Montserrat Capellas | alfa
Further information:
http://www.esrf.fr

More articles from Agricultural and Forestry Science:

nachricht Faba fix for corn's nitrogen need
11.04.2018 | American Society of Agronomy

nachricht Wheat research discovery yields genetic secrets that could shape future crops
09.04.2018 | John Innes Centre

All articles from Agricultural and Forestry Science >>>

The most recent press releases about innovation >>>

Die letzten 5 Focus-News des innovations-reports im Überblick:

Im Focus: BAM@Hannover Messe: innovative 3D printing method for space flight

At the Hannover Messe 2018, the Bundesanstalt für Materialforschung und-prüfung (BAM) will show how, in the future, astronauts could produce their own tools or spare parts in zero gravity using 3D printing. This will reduce, weight and transport costs for space missions. Visitors can experience the innovative additive manufacturing process live at the fair.

Powder-based additive manufacturing in zero gravity is the name of the project in which a component is produced by applying metallic powder layers and then...

Im Focus: Molecules Brilliantly Illuminated

Physicists at the Laboratory for Attosecond Physics, which is jointly run by Ludwig-Maximilians-Universität and the Max Planck Institute of Quantum Optics, have developed a high-power laser system that generates ultrashort pulses of light covering a large share of the mid-infrared spectrum. The researchers envisage a wide range of applications for the technology – in the early diagnosis of cancer, for instance.

Molecules are the building blocks of life. Like all other organisms, we are made of them. They control our biorhythm, and they can also reflect our state of...

Im Focus: Spider silk key to new bone-fixing composite

University of Connecticut researchers have created a biodegradable composite made of silk fibers that can be used to repair broken load-bearing bones without the complications sometimes presented by other materials.

Repairing major load-bearing bones such as those in the leg can be a long and uncomfortable process.

Im Focus: Writing and deleting magnets with lasers

Study published in the journal ACS Applied Materials & Interfaces is the outcome of an international effort that included teams from Dresden and Berlin in Germany, and the US.

Scientists at the Helmholtz-Zentrum Dresden-Rossendorf (HZDR) together with colleagues from the Helmholtz-Zentrum Berlin (HZB) and the University of Virginia...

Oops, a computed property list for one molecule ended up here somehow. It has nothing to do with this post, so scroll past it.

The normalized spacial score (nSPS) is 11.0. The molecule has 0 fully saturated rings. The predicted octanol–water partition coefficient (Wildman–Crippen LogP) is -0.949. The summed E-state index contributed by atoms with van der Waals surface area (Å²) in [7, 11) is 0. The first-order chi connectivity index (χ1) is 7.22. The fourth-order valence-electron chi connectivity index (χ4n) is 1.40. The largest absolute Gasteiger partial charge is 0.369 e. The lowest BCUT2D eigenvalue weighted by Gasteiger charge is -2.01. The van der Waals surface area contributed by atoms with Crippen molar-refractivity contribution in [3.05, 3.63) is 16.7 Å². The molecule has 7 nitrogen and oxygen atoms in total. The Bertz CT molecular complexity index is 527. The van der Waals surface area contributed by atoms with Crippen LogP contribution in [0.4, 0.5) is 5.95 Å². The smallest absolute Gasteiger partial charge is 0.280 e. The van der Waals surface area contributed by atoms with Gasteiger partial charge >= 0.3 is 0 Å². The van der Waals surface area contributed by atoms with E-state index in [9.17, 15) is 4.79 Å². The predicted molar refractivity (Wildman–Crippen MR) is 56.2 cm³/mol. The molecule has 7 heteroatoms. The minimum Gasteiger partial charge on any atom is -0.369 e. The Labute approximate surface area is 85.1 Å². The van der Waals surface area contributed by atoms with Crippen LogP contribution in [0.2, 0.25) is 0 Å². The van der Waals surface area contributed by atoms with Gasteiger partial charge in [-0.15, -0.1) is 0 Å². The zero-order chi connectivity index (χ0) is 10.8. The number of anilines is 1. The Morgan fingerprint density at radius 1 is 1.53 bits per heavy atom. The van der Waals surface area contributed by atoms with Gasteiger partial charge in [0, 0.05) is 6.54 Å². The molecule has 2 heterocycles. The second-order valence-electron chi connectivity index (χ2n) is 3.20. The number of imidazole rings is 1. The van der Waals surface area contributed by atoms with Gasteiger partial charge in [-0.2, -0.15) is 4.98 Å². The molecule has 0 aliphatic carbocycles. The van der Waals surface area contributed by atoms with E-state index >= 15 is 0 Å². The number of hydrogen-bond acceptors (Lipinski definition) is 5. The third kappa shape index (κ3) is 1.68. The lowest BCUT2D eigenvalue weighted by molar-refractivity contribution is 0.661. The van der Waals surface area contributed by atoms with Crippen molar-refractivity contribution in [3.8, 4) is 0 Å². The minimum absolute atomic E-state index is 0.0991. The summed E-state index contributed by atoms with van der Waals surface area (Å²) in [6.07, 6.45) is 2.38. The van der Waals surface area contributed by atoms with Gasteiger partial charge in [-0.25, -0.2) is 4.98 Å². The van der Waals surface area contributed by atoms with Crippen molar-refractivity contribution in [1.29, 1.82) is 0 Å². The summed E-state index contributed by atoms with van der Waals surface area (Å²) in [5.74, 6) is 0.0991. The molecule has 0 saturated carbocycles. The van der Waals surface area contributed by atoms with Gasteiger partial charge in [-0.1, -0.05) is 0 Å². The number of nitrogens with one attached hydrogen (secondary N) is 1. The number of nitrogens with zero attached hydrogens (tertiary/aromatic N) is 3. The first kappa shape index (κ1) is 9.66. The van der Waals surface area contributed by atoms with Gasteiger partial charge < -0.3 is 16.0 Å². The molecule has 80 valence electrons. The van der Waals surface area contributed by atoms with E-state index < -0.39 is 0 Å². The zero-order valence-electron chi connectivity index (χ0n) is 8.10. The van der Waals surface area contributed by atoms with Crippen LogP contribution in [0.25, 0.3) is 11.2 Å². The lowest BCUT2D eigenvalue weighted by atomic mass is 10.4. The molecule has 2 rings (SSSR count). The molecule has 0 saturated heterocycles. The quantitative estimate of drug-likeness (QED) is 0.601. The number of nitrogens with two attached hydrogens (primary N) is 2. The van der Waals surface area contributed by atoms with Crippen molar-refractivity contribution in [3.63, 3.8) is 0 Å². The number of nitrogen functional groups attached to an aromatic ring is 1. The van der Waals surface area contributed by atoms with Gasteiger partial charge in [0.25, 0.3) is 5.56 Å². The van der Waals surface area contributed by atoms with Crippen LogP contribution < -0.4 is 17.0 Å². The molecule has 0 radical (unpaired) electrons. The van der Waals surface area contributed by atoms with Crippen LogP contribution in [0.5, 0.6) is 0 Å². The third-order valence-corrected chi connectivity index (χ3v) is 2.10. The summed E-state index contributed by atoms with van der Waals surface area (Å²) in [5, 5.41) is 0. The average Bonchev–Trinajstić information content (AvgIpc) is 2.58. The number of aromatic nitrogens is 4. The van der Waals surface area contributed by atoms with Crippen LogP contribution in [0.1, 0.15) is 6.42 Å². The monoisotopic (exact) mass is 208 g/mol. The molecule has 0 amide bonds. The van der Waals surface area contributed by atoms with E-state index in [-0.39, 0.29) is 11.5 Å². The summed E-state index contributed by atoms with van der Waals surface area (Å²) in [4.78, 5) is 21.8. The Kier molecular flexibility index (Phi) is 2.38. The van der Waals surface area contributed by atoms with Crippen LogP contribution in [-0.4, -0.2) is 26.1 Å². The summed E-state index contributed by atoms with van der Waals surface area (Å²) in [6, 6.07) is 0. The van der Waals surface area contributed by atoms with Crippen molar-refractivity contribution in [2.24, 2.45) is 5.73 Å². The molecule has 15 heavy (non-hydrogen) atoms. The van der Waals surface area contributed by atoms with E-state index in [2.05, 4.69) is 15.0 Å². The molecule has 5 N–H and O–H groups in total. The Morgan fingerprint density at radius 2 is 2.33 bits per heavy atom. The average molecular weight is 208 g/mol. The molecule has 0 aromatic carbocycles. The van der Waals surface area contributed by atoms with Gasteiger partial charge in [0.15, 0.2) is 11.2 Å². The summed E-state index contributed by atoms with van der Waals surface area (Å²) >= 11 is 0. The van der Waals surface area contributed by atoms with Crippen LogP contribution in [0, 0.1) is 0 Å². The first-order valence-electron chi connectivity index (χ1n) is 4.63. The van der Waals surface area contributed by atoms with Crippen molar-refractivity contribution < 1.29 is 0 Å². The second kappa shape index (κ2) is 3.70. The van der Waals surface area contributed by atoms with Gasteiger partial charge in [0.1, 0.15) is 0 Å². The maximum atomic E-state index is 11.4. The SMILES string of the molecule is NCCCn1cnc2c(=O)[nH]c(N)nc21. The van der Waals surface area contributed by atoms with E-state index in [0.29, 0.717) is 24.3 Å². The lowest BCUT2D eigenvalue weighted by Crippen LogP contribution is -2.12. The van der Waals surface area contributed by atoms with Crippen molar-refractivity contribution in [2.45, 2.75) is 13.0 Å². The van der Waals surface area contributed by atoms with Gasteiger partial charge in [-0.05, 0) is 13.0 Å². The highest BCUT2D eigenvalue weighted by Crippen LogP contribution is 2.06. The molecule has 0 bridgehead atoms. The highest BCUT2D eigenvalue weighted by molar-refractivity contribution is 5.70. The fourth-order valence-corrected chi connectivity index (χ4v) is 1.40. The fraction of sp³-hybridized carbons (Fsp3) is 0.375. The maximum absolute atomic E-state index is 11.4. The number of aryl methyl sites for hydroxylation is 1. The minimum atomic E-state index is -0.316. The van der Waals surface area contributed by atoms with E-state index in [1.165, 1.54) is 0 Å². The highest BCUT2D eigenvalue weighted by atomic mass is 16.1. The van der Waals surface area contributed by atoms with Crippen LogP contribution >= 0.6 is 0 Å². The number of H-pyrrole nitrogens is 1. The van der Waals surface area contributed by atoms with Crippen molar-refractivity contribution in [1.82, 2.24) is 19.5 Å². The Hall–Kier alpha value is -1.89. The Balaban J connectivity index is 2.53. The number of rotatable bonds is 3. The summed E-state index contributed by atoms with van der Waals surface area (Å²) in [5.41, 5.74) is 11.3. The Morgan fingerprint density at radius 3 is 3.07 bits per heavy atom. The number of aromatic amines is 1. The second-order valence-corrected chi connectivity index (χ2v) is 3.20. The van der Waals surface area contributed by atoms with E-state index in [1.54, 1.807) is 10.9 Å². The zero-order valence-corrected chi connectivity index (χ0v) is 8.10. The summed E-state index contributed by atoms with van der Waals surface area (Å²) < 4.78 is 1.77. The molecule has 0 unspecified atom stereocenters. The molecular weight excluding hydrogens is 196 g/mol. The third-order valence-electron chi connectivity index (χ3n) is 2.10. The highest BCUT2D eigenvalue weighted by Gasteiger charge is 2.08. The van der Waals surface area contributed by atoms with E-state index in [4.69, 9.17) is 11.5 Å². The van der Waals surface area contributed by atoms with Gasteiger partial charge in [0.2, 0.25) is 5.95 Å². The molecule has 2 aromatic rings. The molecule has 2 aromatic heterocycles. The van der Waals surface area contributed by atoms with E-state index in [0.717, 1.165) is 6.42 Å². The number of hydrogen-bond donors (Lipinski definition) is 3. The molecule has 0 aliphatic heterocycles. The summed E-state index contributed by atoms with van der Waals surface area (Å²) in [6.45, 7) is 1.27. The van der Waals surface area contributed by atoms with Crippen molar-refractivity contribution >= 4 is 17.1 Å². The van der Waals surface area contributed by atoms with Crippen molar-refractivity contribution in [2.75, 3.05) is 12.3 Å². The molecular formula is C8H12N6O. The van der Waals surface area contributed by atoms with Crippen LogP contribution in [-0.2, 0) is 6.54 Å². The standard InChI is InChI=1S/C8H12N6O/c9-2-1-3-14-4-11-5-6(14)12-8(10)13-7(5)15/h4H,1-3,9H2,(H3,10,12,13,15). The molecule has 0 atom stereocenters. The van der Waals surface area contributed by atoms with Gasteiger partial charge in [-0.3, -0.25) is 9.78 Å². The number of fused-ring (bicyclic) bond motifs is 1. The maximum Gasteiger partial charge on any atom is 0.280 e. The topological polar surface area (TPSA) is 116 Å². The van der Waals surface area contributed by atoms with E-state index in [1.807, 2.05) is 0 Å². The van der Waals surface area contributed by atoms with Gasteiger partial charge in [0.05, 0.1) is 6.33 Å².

Im Focus: Gamma-ray flashes from plasma filaments

Novel highly efficient and brilliant gamma-ray source: Based on model calculations, physicists of the Max PIanck Institute for Nuclear Physics in Heidelberg propose a novel method for an efficient high-brilliance gamma-ray source. A giant collimated gamma-ray pulse is generated from the interaction of a dense ultra-relativistic electron beam with a thin solid conductor. Energetic gamma-rays are copiously produced as the electron beam splits into filaments while propagating across the conductor. The resulting gamma-ray energy and flux enable novel experiments in nuclear and fundamental physics.

The typical wavelength of light interacting with an object of the microcosm scales with the size of this object. For atoms, this ranges from visible light to...

All Focus news of the innovation-report >>>

Anzeige

Anzeige

VideoLinks
Industry & Economy
Event News

Invitation to the upcoming "Current Topics in Bioinformatics: Big Data in Genomics and Medicine"

13.04.2018 | Event News

Unique scope of UV LED technologies and applications presented in Berlin: ICULTA-2018

12.04.2018 | Event News

IWOLIA: A conference bringing together German Industrie 4.0 and French Industrie du Futur

09.04.2018 | Event News

 
Latest News

Quantum Technology for Advanced Imaging – QUILT

24.04.2018 | Information Technology

AWI researchers measure a record concentration of microplastic in arctic sea ice

24.04.2018 | Earth Sciences

Complete skin regeneration system of fish unraveled

24.04.2018 | Life Sciences

VideoLinks
Science & Research
Overview of more VideoLinks >>>